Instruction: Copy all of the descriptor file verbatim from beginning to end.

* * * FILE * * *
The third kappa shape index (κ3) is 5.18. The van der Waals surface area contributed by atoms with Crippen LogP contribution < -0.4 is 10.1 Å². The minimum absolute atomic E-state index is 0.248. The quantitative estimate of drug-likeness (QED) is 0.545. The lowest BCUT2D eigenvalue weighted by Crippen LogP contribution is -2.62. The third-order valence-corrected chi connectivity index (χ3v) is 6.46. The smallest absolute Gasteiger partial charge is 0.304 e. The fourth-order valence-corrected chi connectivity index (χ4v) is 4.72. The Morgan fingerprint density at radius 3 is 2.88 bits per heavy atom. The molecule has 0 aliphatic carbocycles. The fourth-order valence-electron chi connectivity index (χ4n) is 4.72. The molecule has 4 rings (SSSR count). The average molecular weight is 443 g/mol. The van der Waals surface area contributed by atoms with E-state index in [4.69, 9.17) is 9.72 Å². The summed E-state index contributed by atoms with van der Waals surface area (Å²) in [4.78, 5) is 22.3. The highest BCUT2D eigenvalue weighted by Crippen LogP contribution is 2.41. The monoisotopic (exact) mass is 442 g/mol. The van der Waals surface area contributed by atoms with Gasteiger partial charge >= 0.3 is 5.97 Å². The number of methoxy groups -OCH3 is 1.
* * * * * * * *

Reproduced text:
The third kappa shape index (κ3) is 5.18. The van der Waals surface area contributed by atoms with Crippen LogP contribution < -0.4 is 10.1 Å². The minimum absolute atomic E-state index is 0.248. The quantitative estimate of drug-likeness (QED) is 0.545. The lowest BCUT2D eigenvalue weighted by Crippen LogP contribution is -2.62. The third-order valence-corrected chi connectivity index (χ3v) is 6.46. The smallest absolute Gasteiger partial charge is 0.304 e. The fourth-order valence-corrected chi connectivity index (χ4v) is 4.72. The Morgan fingerprint density at radius 3 is 2.88 bits per heavy atom. The molecule has 0 aliphatic carbocycles. The fourth-order valence-electron chi connectivity index (χ4n) is 4.72. The molecule has 4 rings (SSSR count). The average molecular weight is 443 g/mol. The van der Waals surface area contributed by atoms with E-state index in [4.69, 9.17) is 9.72 Å². The summed E-state index contributed by atoms with van der Waals surface area (Å²) in [4.78, 5) is 22.3. The highest BCUT2D eigenvalue weighted by Crippen LogP contribution is 2.41. The monoisotopic (exact) mass is 442 g/mol. The van der Waals surface area contributed by atoms with Gasteiger partial charge >= 0.3 is 5.97 Å². The number of methoxy groups -OCH3 is 1.